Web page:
No Meat May, an initiative launched in Australia, is set to attract a record number of participants this year, the campaign says. The campaign, similar to Veganuary’s January incentive, helps people learn how to go vegan and encourages them to “give meat the chop,” or ditch animal products altogether, during the month of May.
Swapping out animal products for plant-based alternatives is said to assist in “improving personal health, ending factory farming, feeding the world, and saving the planet,” the press release said.
On average, each person who partakes in No Meat May will save “at least 31 grateful animals.” Additionally, each participant will leave 7kgs of meat off of their plates for the month, in turn emitting 108kgs less CO2 into the atmosphere.
Co-founder of the initiative, Ryan Alexander, explained that “animal Agriculture is a leading cause of climate change, rainforest destruction, species extinction, ocean dead zones, and fresh water consumption.”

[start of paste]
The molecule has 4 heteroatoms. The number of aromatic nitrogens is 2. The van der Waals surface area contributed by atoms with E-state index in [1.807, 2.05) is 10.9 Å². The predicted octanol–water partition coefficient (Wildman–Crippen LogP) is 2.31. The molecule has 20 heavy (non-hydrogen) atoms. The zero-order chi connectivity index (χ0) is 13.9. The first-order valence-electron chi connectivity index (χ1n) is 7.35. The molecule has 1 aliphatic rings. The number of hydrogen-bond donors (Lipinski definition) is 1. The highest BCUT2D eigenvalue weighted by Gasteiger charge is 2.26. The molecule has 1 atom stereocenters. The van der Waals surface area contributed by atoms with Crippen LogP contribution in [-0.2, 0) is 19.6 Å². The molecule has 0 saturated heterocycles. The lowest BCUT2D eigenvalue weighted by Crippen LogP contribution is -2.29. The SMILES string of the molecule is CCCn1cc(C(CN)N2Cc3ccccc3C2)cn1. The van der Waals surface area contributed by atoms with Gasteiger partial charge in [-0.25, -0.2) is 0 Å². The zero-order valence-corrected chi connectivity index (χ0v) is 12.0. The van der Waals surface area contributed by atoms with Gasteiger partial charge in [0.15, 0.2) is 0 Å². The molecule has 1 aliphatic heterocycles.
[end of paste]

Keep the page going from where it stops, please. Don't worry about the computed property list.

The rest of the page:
“It takes more than nine times the fossil fuel to produce one calorie of meat than it does for one calorie of plant protein,” he added. “Once you start looking into it, the drivers to switching to a more plant-based diet are hard to argue with.”
Despite the “doom and gloom,” the press release commented, the campaign focuses on “positive and proactive elements of challenging one’s thoughts and behaviours, and the adventure of trying a different way of life.”
Guy James Whitworth, co-founder of No Meat May, commented: “We recognise that people change incrementally over time and No Meat May provides a safe stepping stone, evidence based information, and support for that bold first step. There are so many exciting reasons to engage and inspire people to become plant powered super heroes.”
This year, the movement is set to span across 12 countries. Notably, 94% of previous No Meat May participants committed to reducing their meat intake after the campaign, while a full third vowed to permanently eliminate meat consumption from their diet altogether.
Those who sign up receive recipes, nutritional information, as well as access to plant-based cooking classes, film screenings, and other special events.